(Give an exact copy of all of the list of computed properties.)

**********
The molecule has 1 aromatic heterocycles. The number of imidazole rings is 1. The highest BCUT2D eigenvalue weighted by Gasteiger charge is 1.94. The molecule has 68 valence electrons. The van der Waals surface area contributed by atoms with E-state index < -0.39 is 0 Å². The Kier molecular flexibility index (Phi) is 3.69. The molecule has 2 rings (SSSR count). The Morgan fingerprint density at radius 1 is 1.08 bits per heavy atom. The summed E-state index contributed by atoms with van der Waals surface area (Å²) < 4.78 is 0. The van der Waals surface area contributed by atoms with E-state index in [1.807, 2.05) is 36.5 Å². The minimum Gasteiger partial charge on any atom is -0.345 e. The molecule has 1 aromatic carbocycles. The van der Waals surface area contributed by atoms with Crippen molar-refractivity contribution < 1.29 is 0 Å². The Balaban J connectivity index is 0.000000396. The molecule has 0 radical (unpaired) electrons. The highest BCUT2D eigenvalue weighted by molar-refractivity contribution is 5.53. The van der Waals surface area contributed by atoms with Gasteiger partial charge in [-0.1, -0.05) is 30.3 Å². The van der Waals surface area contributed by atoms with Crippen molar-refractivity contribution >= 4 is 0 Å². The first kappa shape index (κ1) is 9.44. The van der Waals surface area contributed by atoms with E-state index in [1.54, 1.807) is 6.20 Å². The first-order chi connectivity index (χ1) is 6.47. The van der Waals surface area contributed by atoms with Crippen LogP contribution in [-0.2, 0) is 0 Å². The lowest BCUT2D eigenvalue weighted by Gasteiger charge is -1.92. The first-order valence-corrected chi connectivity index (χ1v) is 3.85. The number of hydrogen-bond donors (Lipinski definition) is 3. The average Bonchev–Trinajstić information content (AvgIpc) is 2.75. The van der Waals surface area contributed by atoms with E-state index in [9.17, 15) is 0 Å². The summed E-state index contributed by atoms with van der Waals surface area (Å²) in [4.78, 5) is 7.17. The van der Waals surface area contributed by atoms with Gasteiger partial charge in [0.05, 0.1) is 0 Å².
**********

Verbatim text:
The molecule has 1 aromatic heterocycles. The number of imidazole rings is 1. The highest BCUT2D eigenvalue weighted by Gasteiger charge is 1.94. The molecule has 68 valence electrons. The van der Waals surface area contributed by atoms with E-state index < -0.39 is 0 Å². The Kier molecular flexibility index (Phi) is 3.69. The molecule has 2 rings (SSSR count). The Morgan fingerprint density at radius 1 is 1.08 bits per heavy atom. The summed E-state index contributed by atoms with van der Waals surface area (Å²) < 4.78 is 0. The van der Waals surface area contributed by atoms with E-state index in [1.807, 2.05) is 36.5 Å². The minimum Gasteiger partial charge on any atom is -0.345 e. The molecule has 1 aromatic carbocycles. The van der Waals surface area contributed by atoms with Crippen molar-refractivity contribution < 1.29 is 0 Å². The Balaban J connectivity index is 0.000000396. The molecule has 0 radical (unpaired) electrons. The highest BCUT2D eigenvalue weighted by molar-refractivity contribution is 5.53. The van der Waals surface area contributed by atoms with Gasteiger partial charge in [-0.1, -0.05) is 30.3 Å². The van der Waals surface area contributed by atoms with Crippen molar-refractivity contribution >= 4 is 0 Å². The first kappa shape index (κ1) is 9.44. The van der Waals surface area contributed by atoms with E-state index in [1.54, 1.807) is 6.20 Å². The first-order chi connectivity index (χ1) is 6.47. The van der Waals surface area contributed by atoms with Crippen LogP contribution in [-0.2, 0) is 0 Å². The lowest BCUT2D eigenvalue weighted by Gasteiger charge is -1.92. The first-order valence-corrected chi connectivity index (χ1v) is 3.85. The number of hydrogen-bond donors (Lipinski definition) is 3. The average Bonchev–Trinajstić information content (AvgIpc) is 2.75. The van der Waals surface area contributed by atoms with E-state index in [9.17, 15) is 0 Å². The summed E-state index contributed by atoms with van der Waals surface area (Å²) in [4.78, 5) is 7.17. The van der Waals surface area contributed by atoms with Gasteiger partial charge in [0.05, 0.1) is 0 Å².